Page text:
very impressive, even for a worst case (and this is one type of
    worst case) -- especially given how often people use SELECT count(*)
    FROM table_x as a performance test. :-(

    I can see a way to improve on this if there's a low-cost way to
    determine from within the heapam.c:heapgettup_pagemode function
    whether it's returning tuples for a table scan. It seems likely
    that this is somehow contained in the HeapScanDesc structure, but
    I'm not seeing it. Can anyone point me in the right direction, or
    tell me that this avenue is a dead end?

    Thanks,

    -Kevin
  • Heikki Linnakangas at Jan 13, 2011 at 9:53 am

    On 13.01.2011 02:01, Kevin Grittner wrote:
    Anssi Kääriäinenwrote:
    So, count(*) queries are more than twice as slow compared to the
    old serializable transaction isolation level.
    I got this down from more than twice the run time to running 33%
    longer through remembering the last relation for which a search for
    a predicate lock held by the current transaction found a match at
    the coarsest (relation) level. It's a bit of a hack and 33% isn't
    very impressive, even for a worst case (and this is one type of
    worst case) -- especially given how often people use SELECT count(*)
    FROM table_x as a performance test. :-(

    I can see a way to improve on this if there's a low-cost way to
    determine from within the heapam.c:heapgettup_pagemode function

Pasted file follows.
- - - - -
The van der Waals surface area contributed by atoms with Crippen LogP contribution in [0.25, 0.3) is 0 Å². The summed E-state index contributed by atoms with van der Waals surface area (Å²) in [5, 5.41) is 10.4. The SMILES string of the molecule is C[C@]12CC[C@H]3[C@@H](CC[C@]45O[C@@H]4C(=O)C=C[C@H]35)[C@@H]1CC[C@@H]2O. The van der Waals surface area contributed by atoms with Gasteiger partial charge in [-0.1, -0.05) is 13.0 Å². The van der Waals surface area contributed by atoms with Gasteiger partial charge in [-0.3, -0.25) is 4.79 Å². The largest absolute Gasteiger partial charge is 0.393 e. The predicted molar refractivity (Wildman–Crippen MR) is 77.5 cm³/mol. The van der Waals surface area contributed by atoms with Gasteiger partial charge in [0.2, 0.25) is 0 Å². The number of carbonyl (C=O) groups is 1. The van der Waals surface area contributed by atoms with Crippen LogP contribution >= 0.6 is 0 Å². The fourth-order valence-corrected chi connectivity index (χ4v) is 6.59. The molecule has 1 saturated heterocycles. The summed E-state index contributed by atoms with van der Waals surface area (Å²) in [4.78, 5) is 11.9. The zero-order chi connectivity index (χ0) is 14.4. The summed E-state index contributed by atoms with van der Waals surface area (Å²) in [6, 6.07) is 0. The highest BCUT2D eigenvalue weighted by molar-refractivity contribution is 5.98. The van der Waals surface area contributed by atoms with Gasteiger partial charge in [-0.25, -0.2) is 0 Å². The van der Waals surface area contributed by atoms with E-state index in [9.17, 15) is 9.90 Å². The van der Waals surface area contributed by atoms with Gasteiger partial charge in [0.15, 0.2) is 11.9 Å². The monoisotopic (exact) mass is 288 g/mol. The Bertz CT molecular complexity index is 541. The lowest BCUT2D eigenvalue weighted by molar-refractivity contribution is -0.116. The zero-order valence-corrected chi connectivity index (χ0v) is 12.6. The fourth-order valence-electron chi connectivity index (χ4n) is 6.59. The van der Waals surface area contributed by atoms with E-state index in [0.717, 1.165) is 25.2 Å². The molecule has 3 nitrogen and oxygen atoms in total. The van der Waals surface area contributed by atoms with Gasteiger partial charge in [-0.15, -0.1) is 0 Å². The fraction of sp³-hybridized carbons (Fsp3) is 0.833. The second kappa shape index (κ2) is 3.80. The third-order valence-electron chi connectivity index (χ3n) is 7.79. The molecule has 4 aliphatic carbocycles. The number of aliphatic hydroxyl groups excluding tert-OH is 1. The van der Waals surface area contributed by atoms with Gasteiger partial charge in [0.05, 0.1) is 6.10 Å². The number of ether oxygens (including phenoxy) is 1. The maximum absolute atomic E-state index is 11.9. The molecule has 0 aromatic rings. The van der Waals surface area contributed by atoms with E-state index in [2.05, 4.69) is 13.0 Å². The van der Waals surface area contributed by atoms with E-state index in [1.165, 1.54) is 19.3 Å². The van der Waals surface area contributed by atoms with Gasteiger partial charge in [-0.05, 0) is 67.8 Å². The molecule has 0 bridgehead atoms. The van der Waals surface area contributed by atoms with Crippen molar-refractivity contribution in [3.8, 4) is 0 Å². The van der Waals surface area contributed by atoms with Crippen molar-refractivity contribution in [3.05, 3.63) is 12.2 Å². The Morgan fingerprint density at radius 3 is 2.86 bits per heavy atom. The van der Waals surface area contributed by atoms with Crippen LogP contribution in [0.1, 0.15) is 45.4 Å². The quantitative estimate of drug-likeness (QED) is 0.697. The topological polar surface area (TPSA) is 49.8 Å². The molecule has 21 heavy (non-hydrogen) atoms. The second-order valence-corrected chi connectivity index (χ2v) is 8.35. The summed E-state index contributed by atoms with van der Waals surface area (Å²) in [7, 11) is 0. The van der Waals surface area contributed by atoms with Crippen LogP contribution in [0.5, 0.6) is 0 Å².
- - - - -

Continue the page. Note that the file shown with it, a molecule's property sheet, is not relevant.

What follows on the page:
whether it's returning tuples for a table scan. It seems likely
    that this is somehow contained in the HeapScanDesc structure, but
    I'm not seeing it. Can anyone point me in the right direction, or
    tell me that this avenue is a dead end?
    Pardon my ignorance, but where exactly is the extra overhead coming
    from? Searching for a predicate lock?

    --
    Heikki Linnakangas
    EnterpriseDB http://www.enterprisedb.com
  • Kevin Grittner at Jan 13, 2011 at 2:52 pm

    Heikki Linnakangas wrote:

    Pardon my ignorance, but where exactly is the extra overhead
    coming from? Searching for a predicate lock?
    Right. As each tuple is read we need to ensure that there is a
    predicate lock to cover it. Since finer-grained locks can be
    combined into coarser-grained locks we need to start with the fine
    grained and move toward checking the coarser grains, to avoid
    missing a lock during promotion. So for each tuple we calculate a
    hash, find a partition, lock it, and lookup the tuple as a lock
    target. When that's not found we do the same thing for the page.
    When that's not found we do the same thing for the relation.

    But we acquired a relation lock up front, when we determined that
    this would be a heap scan, so we could short-circuit this whole
    thing if within the heapgettup_pagemode function we could determine
    that this was a scan of the whole relation.

    The profiling also showed that it was spending an obscene amount of
    time calculating hash values (over 10% of total run time!). I'm
    inclined to think that a less sophisticated algorithm (like just
    adding oid, page, and tuple offset numbers) would generate very
    *real* savings with the down side being a very hypothetical
    *possible* cost to longer chains in the HTAB. But that's a separate
    issue, best settled on the basis of benchmarks rather than
    theoretical discussions.

    -Kevin
  • Heikki Linnakangas at Jan 13, 2011 at 3:02 pm

    On 13.01.2011 16:51, Kevin Grittner wrote:
    Right. As each tuple is read we need to ensure that there is a
    predicate lock to cover it. Since finer-grained locks can be